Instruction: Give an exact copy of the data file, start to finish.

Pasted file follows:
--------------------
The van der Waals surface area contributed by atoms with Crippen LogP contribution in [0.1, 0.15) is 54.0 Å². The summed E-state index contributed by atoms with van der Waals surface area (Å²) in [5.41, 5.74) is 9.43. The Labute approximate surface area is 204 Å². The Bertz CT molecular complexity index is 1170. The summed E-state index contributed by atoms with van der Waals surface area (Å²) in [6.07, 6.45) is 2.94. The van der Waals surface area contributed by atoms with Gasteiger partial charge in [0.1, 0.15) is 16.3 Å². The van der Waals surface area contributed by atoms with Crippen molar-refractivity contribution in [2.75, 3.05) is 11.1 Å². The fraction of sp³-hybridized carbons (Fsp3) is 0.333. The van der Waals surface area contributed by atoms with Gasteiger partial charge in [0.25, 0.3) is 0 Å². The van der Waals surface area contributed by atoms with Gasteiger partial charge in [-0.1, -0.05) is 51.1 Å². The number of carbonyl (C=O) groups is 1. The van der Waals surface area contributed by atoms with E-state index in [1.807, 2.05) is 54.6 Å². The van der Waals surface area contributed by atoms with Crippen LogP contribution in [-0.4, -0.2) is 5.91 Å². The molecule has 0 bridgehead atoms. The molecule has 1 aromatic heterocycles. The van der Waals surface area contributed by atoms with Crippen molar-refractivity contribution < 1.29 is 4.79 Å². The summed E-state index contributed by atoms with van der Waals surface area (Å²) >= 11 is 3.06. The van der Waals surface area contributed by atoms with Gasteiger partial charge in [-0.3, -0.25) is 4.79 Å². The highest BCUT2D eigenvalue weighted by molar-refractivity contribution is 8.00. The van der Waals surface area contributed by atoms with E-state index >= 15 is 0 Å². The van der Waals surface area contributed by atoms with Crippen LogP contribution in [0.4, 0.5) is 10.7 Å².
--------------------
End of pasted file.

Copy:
The van der Waals surface area contributed by atoms with Crippen LogP contribution in [0.1, 0.15) is 54.0 Å². The summed E-state index contributed by atoms with van der Waals surface area (Å²) in [5.41, 5.74) is 9.43. The Labute approximate surface area is 204 Å². The Bertz CT molecular complexity index is 1170. The summed E-state index contributed by atoms with van der Waals surface area (Å²) in [6.07, 6.45) is 2.94. The van der Waals surface area contributed by atoms with Gasteiger partial charge in [0.1, 0.15) is 16.3 Å². The van der Waals surface area contributed by atoms with Crippen molar-refractivity contribution in [2.75, 3.05) is 11.1 Å². The fraction of sp³-hybridized carbons (Fsp3) is 0.333. The van der Waals surface area contributed by atoms with Gasteiger partial charge in [0.25, 0.3) is 0 Å². The van der Waals surface area contributed by atoms with Gasteiger partial charge in [-0.1, -0.05) is 51.1 Å². The number of carbonyl (C=O) groups is 1. The van der Waals surface area contributed by atoms with E-state index in [1.807, 2.05) is 54.6 Å². The van der Waals surface area contributed by atoms with Crippen LogP contribution in [-0.4, -0.2) is 5.91 Å². The molecule has 0 bridgehead atoms. The molecule has 1 aromatic heterocycles. The van der Waals surface area contributed by atoms with Crippen molar-refractivity contribution < 1.29 is 4.79 Å². The summed E-state index contributed by atoms with van der Waals surface area (Å²) >= 11 is 3.06. The van der Waals surface area contributed by atoms with Gasteiger partial charge in [-0.3, -0.25) is 4.79 Å². The highest BCUT2D eigenvalue weighted by molar-refractivity contribution is 8.00. The van der Waals surface area contributed by atoms with E-state index >= 15 is 0 Å². The van der Waals surface area contributed by atoms with Crippen LogP contribution in [0.4, 0.5) is 10.7 Å².